The sprawling district is governed by an elected school board, some of whose members are up for election next month. The campaigns often feature eye-popping levels of political contributions.

The hour-long discussion, called ”Eye On Los Angeles,” was part of a two-day EWA event designed to help education reporters figure out how to cover charter schools.

The panelists included Myrna Castrejon, head of a nonprofit organization called Great Schools LA (GSLA), newish LAUSD school board member Ref Rodriguez, UCLA professor Pedro Noguera and United Teachers of Los Angeles president Alex Caputo-Pearl.

This was the first time in recent memory that Castrejon and Caputo-Pearl had appeared together, giving the audience what Blume described as “an unfiltered back-and-forth.” And of course, union head Caputo-Pearl and Castrejon, whose organization was originally reported (by Blume) to be an effort to expand charter schooling in Los Angeles and is funded by pro-charter foundations, agreed on very little.

There were at least three other points during which Blume jumped in to correct or clarify what was being said, and a handful of moments when he didn’t interject himself but might have.

The claim against the LA Times came during Caputo-Pearl’s introductory remarks, almost as a casual observation:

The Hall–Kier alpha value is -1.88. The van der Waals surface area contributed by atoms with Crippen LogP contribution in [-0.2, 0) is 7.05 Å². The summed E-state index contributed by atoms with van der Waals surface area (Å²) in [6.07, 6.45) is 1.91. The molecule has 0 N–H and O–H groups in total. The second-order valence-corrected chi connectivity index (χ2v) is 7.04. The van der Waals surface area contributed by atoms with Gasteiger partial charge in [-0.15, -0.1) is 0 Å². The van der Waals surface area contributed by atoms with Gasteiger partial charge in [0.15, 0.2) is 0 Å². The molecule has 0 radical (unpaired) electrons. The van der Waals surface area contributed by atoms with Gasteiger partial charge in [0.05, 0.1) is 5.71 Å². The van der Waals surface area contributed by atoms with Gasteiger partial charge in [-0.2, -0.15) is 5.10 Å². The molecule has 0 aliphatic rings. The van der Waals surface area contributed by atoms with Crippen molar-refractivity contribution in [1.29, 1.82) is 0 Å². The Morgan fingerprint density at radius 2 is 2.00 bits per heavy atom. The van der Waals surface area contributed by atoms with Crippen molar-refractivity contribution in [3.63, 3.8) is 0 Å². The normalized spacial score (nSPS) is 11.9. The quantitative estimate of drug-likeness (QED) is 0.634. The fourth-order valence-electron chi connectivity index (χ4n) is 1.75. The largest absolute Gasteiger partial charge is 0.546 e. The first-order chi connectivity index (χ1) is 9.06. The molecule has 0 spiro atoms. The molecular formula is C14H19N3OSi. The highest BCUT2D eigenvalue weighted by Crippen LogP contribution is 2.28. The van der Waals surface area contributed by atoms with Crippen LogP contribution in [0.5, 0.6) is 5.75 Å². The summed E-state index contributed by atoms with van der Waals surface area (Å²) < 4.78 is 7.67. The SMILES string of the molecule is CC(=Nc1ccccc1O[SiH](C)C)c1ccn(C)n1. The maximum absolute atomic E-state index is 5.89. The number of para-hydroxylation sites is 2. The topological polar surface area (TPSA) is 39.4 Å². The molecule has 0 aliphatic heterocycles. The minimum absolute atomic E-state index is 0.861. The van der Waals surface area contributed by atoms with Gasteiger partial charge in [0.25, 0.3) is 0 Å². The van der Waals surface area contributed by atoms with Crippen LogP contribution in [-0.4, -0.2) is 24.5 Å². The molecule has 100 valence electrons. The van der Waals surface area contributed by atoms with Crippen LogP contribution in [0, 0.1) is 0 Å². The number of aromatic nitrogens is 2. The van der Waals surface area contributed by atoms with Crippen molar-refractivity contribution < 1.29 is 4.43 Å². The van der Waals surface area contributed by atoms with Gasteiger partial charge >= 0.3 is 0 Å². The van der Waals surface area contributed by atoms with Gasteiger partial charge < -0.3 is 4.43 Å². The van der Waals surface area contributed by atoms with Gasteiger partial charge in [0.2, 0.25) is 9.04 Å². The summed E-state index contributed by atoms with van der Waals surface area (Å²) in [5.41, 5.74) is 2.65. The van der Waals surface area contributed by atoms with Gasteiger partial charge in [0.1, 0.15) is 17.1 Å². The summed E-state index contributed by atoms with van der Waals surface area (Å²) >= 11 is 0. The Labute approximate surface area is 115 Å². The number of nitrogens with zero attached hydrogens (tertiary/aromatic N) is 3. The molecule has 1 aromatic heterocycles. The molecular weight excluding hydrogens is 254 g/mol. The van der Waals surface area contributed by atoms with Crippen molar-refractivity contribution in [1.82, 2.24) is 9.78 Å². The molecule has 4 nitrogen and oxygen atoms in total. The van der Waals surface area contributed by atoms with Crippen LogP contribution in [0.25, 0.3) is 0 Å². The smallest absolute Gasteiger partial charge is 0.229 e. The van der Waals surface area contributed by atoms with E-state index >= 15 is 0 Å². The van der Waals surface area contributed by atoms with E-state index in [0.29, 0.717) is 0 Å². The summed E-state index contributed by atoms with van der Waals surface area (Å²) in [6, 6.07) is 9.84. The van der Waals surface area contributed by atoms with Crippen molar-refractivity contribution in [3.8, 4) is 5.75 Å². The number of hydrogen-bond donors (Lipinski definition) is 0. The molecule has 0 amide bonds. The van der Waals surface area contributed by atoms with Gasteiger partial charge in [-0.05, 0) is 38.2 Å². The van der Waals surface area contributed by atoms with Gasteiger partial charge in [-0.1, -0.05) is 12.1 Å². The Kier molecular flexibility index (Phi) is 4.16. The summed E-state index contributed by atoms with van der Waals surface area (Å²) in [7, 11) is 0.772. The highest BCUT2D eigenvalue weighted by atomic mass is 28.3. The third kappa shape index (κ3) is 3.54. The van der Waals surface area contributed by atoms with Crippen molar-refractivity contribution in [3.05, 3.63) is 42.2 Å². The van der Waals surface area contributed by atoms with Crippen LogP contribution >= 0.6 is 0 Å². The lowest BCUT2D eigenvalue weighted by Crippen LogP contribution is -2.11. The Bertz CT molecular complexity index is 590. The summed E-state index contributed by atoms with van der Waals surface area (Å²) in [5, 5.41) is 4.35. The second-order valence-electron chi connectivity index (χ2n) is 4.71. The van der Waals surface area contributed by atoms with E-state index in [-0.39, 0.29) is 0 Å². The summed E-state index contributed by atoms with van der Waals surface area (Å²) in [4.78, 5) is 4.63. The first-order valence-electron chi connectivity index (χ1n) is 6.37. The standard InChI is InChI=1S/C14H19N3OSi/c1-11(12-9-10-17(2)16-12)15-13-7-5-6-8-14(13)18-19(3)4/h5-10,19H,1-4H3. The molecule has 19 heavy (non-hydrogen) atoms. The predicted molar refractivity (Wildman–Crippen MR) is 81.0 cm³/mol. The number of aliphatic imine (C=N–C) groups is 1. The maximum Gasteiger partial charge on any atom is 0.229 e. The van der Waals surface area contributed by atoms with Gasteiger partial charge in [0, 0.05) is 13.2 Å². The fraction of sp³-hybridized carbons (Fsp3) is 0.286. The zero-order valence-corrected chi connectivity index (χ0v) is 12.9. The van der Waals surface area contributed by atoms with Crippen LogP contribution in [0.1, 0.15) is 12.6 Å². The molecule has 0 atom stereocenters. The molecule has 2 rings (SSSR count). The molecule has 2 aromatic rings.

“You all know that there’s a growing influence on papers and media,” said Caputo-Pearl. “Eli Broad himself actually pays for part of the education reporting at the L.A. Times. You’re not going to get real objective reporting there. But Howard does a great job.”

For the past few years, the Los Angeles Times has received funding from outside sources including the Broad Foundation to support expanded education coverage. Several other major news outlets including NPR, the Boston Globe, the Seattle Times, and Univision also accept outside funding from philanthropic organizations in support of education coverage.

[Over the past two years, The Grade has received funding from the AFT, the Walton Foundation, the Broad Foundation and the Gates Foundation, among others.]

Caputo-Pearl gave no evidence to back up his claim, and close observers of the LA Times’ education coverage note that the paper’s treatment of charter schools doesn’t seem to have softened since the outside funding arrived.

Later on during the event, Caputo-Pearl himself praised Blume for a story about a charter school scandal and gave a nod to the journalists in the room. “Give Howard a little props here and by the way thank you everybody for the work that you all do.”

The hashtag for the conference is #EWAcharters. You can listen to audio of the LAUSD panel here:


Asked about similar experiences, education reporters and editors recount any number of situations in which public officials criticized their work, including in public or on social media.